On January 8, 2023, Microsoft announced the cancellation of the ESU program for Windows 7. The OS version released back in 2009 now lost all the support from its developer. In January 2020, Microsoft canceled all updates for Windows 7, and the only Service Pack for this version was released in 2013. Let’s see what it means for the users of this OS version.
Windows 7 is not supported anymore
Back in 2009, Windows 7 was released as a work on the mistakes of Windows Vista. They were similar in interface and system requirements, but the newer version was way more optimised. This, together with not the great success of Windows 8/8.1 and the rapid growth of system requirements of Windows 10, made Windows 7 a prolific version even nowadays, in 2023. According to the Statcounter service, it still holds a share of around 10% of Windows users. That’s impressive compared to Windows 8/8.1, which cannot boast of a 5% share even in sum. It is also pretty close to the most modern Windows – 11, which holds ~15% of users.
This OS version became an optimal solution for weak systems that cannot get along with more modern versions. It lacks the newest features, like out-of-box compatibility with certain file formats, has no advanced security features, and has pretty poor support of SATA/PCIe SSDs. Nonetheless, it is perfectly compatible with new versions of WinAPI, hence there was no problem finding software. Moreover, all the aforementioned problems are quite easy to solve, as there are a lot of hand-made solutions available.
Cancelling any kind of support for Windows 7 was simply a question of time. The morning sun never lasts a day, and security support was already cancelled at the beginning of 2020. Maintaining old systems’ security aspects requires staff working on discovering possible breaches or working with reports. In some cases, that may be counterproductive – and it is crucial even for the trillion-dollar giant from Redmond.
What does Windows 7 ESU program cancellation mean for users?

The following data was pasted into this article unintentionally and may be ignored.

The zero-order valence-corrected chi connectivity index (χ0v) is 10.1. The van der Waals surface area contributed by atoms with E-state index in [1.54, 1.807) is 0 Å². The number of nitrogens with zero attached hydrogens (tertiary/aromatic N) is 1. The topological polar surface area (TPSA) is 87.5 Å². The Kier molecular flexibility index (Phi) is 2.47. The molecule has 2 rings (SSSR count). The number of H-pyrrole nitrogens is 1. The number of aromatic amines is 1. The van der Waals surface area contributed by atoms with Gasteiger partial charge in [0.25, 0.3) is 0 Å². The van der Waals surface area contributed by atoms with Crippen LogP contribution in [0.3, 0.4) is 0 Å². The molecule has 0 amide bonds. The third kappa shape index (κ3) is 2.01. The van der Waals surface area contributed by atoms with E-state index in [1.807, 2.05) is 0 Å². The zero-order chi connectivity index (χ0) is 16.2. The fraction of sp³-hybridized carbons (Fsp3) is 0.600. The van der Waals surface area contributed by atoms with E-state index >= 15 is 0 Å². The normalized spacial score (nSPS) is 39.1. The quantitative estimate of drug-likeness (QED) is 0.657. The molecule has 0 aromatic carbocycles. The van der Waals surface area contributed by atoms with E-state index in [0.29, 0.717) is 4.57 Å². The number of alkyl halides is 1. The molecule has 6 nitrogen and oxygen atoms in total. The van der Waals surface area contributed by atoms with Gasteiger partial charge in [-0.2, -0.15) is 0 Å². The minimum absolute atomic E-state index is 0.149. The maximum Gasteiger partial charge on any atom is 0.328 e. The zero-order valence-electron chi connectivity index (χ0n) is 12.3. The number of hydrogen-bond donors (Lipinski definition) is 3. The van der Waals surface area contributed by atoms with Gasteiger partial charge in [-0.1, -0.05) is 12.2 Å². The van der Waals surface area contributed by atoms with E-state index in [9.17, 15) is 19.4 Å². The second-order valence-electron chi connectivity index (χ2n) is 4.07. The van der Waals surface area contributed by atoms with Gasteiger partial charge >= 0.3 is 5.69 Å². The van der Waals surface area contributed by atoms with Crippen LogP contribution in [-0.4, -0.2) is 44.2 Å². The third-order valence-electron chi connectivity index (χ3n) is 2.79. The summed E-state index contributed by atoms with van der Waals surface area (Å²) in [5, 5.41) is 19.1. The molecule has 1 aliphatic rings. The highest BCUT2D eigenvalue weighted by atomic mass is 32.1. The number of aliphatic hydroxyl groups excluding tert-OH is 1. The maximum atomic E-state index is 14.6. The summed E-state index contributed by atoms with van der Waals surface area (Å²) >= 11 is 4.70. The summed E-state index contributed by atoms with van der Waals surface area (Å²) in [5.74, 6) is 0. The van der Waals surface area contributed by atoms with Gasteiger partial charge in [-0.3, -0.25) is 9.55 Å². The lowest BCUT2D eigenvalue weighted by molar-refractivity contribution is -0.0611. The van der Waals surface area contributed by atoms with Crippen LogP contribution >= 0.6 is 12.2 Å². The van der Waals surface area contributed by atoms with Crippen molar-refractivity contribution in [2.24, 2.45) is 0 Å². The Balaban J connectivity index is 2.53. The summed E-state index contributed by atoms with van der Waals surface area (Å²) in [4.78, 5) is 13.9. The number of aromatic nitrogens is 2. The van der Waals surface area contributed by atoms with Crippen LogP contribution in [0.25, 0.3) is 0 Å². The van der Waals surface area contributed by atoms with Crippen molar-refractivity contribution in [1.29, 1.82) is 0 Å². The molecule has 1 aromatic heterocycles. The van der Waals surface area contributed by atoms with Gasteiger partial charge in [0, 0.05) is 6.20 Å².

Actually, not a lot. As we mentioned above, to the moment of complete support cancellation Windows 7 has already lost all security support. The Extended Security Update program meant receiving some critical updates and vulnerability fixes. With the latest changes, these critical fixes will never appear again as well. Windows users are now latched with the present OS bugs and vulnerabilities on their own. If they want to use it and care about their cybersecurity, they should take care of it by themselves.
From a more global perspective, that means a slow-but-steady write-off of Windows 7. That touches both developers and users. Microsoft’s decisions act as a psychological marker that shows if the system is actual or not. The one done by the company is in fact an indirect offer – update your hardware and system or be at risk. Not the most human practice, but having over 2 billion users from all over the world makes it hard to chief everybody.
For ones who don’t want to change the system for certain reasons, I may offer to try out GridinSoft Anti-Malware. One of the key features of this anti-malware software is its compatibility with a wide range of Windows versions, down to XP. It will launch and work perfectly on Windows 7, despite the fact of its support cancellation. Aside from continuous and regular updates, GridinSoft Anti-Malware can offer a very effective detection system that can detect even the most sophisticated malware. Consider trying it out to keep your Windows 7 system safe.